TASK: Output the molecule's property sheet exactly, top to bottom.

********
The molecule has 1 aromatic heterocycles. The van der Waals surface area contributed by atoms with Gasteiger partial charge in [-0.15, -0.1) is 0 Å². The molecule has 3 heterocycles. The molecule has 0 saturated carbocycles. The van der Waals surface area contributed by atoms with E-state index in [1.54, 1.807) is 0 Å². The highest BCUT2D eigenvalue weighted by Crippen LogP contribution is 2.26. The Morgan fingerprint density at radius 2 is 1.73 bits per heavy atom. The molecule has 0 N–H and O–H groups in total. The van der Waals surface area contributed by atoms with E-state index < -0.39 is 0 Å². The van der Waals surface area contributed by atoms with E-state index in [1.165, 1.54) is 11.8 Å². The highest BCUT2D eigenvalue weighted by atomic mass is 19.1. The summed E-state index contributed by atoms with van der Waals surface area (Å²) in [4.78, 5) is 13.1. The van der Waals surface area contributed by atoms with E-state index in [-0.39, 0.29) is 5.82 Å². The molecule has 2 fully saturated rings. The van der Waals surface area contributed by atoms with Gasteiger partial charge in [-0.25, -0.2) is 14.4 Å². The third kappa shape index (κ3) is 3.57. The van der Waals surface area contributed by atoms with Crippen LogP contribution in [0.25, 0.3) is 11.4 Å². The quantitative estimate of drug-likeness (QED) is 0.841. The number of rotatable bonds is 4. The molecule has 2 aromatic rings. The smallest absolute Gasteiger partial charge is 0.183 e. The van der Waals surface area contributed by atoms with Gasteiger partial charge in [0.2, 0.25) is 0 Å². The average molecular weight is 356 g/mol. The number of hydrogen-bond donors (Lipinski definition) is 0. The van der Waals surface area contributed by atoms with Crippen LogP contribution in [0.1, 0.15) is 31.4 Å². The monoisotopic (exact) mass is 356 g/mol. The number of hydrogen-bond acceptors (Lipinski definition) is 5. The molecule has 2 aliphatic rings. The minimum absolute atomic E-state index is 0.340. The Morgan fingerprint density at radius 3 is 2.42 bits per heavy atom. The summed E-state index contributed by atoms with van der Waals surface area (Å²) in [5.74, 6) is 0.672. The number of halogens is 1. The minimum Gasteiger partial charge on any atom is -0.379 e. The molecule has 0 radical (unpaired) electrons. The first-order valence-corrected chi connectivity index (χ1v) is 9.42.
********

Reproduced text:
The molecule has 1 aromatic heterocycles. The van der Waals surface area contributed by atoms with Gasteiger partial charge in [-0.15, -0.1) is 0 Å². The molecule has 3 heterocycles. The molecule has 0 saturated carbocycles. The van der Waals surface area contributed by atoms with E-state index in [1.54, 1.807) is 0 Å². The highest BCUT2D eigenvalue weighted by Crippen LogP contribution is 2.26. The Morgan fingerprint density at radius 2 is 1.73 bits per heavy atom. The molecule has 0 N–H and O–H groups in total. The van der Waals surface area contributed by atoms with E-state index < -0.39 is 0 Å². The van der Waals surface area contributed by atoms with E-state index in [1.165, 1.54) is 11.8 Å². The highest BCUT2D eigenvalue weighted by atomic mass is 19.1. The summed E-state index contributed by atoms with van der Waals surface area (Å²) in [4.78, 5) is 13.1. The van der Waals surface area contributed by atoms with E-state index in [-0.39, 0.29) is 5.82 Å². The molecule has 2 fully saturated rings. The van der Waals surface area contributed by atoms with Gasteiger partial charge in [-0.25, -0.2) is 14.4 Å². The third kappa shape index (κ3) is 3.57. The van der Waals surface area contributed by atoms with Crippen LogP contribution in [0.25, 0.3) is 11.4 Å². The quantitative estimate of drug-likeness (QED) is 0.841. The number of rotatable bonds is 4. The molecule has 2 aromatic rings. The smallest absolute Gasteiger partial charge is 0.183 e. The van der Waals surface area contributed by atoms with Gasteiger partial charge in [0.2, 0.25) is 0 Å². The average molecular weight is 356 g/mol. The number of hydrogen-bond donors (Lipinski definition) is 0. The van der Waals surface area contributed by atoms with Crippen LogP contribution in [0.1, 0.15) is 31.4 Å². The monoisotopic (exact) mass is 356 g/mol. The number of hydrogen-bond acceptors (Lipinski definition) is 5. The molecule has 2 aliphatic rings. The minimum absolute atomic E-state index is 0.340. The Morgan fingerprint density at radius 3 is 2.42 bits per heavy atom. The summed E-state index contributed by atoms with van der Waals surface area (Å²) in [5.74, 6) is 0.672. The number of halogens is 1. The minimum Gasteiger partial charge on any atom is -0.379 e. The molecule has 0 radical (unpaired) electrons. The first-order valence-corrected chi connectivity index (χ1v) is 9.42.